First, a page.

PRIDE starts with P and that’s Passion, making sure you have some passion in your life. I’m pretty sure that when I was a young person maybe coming out of school and just starting at Learning Tree I wasn’t necessarily passionate right away about the sales career but boy, did I have some passion in other areas of my life. I think it’s really important that you find that passion because even if it’s external, outside of work, will bring you great energy and strength to your sales career. Hopefully over time you will develop that passion, I’ve got quite a bit of passion right now not only as a leader of this sales organization but for the company that I’ve worked for for so long. We try to lead by example in terms of the passion we provide.

R is for Respect. These days I think it’s a little bit of a cultural issue that with some social media platforms and things, respect and basic human decency seems to go out the window sometimes. Not only when we’re dealing with our customers, obviously we want to provide them the ultimate respect, but when you’re dealing with your peers in other departments that are supporting our customers. Whether it’s the operations team supporting the Uni course delivery or the finance team making sure we’re getting our billing squared away. We want to be respectful of all people and that should be a basic standard when you roll out of bed in the morning.

I is for Intelligence, we want to take an intelligent approach to our customer engagements. This is one that I struggle with sometimes, I always want to be quick and that passion sometimes pushes me to get the quickest response. Sometimes like we talked about with listening skills, you have to slow down, take a step backwards, engage with the subject matter experts that you should and make sure you’re crafting the best solution, the optimal solution rather than just the quickest solution. Making sure we’re taking an intelligent approach in everything that we do each and every day.

D is for discipline, talked a little bit earlier about getting up early in the morning, planning your day. I get a little bit bent sometimes when I see folks rolling and they don’t seem to be very well organized and the day just kind of comes to them rather than them dictating how the day is going to go. I think part of discipline even after 20 something years, high levels of activity do not go out the window. I think a blend of activity whether it’s phone, work, email, face to face meetings, we all have different dynamics and activities that go into our day. Making sure you’re managing that volume of activities putting the appropriate energy and perspective, that takes discipline. You have to have that built into each and every day.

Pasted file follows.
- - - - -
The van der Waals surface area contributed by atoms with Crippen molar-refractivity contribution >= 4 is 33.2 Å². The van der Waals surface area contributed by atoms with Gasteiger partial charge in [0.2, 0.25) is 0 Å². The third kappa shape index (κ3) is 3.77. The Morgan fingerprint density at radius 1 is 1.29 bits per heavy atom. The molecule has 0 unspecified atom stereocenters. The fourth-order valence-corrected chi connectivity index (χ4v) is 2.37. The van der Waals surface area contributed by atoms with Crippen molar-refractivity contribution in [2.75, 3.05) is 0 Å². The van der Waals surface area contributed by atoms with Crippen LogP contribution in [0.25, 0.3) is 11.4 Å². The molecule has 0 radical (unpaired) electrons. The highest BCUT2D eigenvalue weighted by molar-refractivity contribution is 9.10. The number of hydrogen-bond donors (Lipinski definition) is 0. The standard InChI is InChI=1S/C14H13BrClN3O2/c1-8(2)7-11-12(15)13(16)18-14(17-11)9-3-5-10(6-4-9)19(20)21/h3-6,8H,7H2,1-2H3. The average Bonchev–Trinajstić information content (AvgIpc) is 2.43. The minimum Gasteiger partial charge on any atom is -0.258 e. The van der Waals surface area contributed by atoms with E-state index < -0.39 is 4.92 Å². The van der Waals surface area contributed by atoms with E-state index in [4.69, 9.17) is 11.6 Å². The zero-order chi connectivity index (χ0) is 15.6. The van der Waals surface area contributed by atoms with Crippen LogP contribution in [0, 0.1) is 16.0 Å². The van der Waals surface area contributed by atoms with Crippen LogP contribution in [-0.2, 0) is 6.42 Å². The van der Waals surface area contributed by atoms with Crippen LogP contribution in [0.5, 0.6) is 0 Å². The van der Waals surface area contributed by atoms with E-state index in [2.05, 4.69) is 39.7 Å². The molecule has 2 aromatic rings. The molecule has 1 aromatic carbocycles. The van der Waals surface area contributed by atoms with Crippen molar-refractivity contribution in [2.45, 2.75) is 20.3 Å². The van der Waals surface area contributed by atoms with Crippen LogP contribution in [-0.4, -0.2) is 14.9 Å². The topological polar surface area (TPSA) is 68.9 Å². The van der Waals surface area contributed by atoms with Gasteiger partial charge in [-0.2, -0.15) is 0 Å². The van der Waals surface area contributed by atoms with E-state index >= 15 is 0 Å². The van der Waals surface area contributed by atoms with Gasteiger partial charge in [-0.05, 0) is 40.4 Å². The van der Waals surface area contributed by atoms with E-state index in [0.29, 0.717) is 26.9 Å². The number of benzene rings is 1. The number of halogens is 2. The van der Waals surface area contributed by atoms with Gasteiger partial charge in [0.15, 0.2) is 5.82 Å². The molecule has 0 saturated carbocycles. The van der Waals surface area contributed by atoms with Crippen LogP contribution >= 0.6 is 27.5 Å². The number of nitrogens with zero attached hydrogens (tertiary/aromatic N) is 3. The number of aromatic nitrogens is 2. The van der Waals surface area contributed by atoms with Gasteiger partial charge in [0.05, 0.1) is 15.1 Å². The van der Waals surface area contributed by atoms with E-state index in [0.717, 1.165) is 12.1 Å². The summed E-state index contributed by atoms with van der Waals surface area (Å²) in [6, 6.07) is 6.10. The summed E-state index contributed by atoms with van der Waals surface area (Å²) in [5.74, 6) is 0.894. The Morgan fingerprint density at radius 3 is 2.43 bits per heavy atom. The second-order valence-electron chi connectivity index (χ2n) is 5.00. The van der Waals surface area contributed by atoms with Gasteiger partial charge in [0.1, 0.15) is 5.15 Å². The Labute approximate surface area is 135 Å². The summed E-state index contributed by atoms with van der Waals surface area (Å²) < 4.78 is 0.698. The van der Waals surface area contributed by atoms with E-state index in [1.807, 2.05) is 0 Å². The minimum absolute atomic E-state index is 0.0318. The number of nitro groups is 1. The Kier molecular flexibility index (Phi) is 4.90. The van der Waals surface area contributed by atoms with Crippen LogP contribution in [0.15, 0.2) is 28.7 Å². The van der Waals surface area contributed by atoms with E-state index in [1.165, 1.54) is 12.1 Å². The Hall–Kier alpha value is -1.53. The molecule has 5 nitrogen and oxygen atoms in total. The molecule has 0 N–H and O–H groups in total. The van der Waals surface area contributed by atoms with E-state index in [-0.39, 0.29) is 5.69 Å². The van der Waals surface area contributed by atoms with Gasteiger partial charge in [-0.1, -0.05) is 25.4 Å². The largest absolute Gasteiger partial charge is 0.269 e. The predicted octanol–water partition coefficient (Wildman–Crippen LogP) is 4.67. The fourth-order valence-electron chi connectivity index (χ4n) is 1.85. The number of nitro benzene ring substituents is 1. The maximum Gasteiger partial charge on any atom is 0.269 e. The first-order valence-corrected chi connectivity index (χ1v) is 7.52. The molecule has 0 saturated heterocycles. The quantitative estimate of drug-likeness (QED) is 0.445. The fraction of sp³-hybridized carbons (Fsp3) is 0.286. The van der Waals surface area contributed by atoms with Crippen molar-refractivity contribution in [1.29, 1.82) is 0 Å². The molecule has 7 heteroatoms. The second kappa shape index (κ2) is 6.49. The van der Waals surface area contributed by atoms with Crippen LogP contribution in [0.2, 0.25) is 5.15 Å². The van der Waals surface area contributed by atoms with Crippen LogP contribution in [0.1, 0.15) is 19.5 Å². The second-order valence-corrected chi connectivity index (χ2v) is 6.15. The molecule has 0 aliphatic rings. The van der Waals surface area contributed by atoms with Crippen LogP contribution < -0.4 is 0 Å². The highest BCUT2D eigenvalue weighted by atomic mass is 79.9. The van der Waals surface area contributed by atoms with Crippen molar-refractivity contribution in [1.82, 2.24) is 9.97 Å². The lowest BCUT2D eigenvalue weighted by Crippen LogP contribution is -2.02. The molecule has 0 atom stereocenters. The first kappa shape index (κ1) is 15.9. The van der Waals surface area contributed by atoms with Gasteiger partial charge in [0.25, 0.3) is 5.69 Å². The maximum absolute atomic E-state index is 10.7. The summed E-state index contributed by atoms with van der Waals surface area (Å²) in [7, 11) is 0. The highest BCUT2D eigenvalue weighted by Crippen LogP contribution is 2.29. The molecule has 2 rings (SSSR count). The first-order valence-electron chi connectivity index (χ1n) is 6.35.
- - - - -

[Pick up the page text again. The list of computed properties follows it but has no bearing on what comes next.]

Lastly, E is for Effort. It goes without saying, we just said you need high level of activities and that’s a blend of activities for different people but if you don’t show it and bring it each and every day you will not be a successful sales professional. We’ve never seen one and I’m sure Fred, in your 180 something podcasts nobody has ever said, “Yeah, I just kind of laid back and let it come to me.” That just doesn’t happen. When we talk about PRIDE, I think these are some basic elements and competencies that we’re trying to instill in young professionals. Like I said, I’m not sure that I have necessarily that hardcore discernible skill set. We’ve got the ability to talk to people and communicate clearly, but you have to be passionate about it. You have to take an intelligent approach and #1, you’ve got to put the effort into it. I was lucky to be surrounded by people like Dave Carrie at a young age, like my parents, my brother, my dad, my mom. They instilled that hard work and passion into it and I’ve been lucky to build on that over my career.

Fred Diamond: That being said, what are some of the habits that you put into play on a daily basis to ensure your continued success?

Chris Brady: No doubt about it, planning is the #1 thing in my mind. For me it’s become a weekly exercise, I’d like to think I can start doing a little bit better on a monthly basis but we’re still getting there. Making sure that we’ve got the appropriate amount of time planned for the various activities. For me now it’s not only supporting the 60 person sales team and their customers but it’s collaborating with my peers internally making sure marketing and sales have a close collaboration, making sure our leadership team gets everything that they need for us to be successful. I think it’s similar for our high performing sales reps, they’ve got to find a balance between all of these activities in a given work day, work week, work month. I’m really trying to instill the idea of planning to make sure that you’ve got success week over week, month over month, year over year.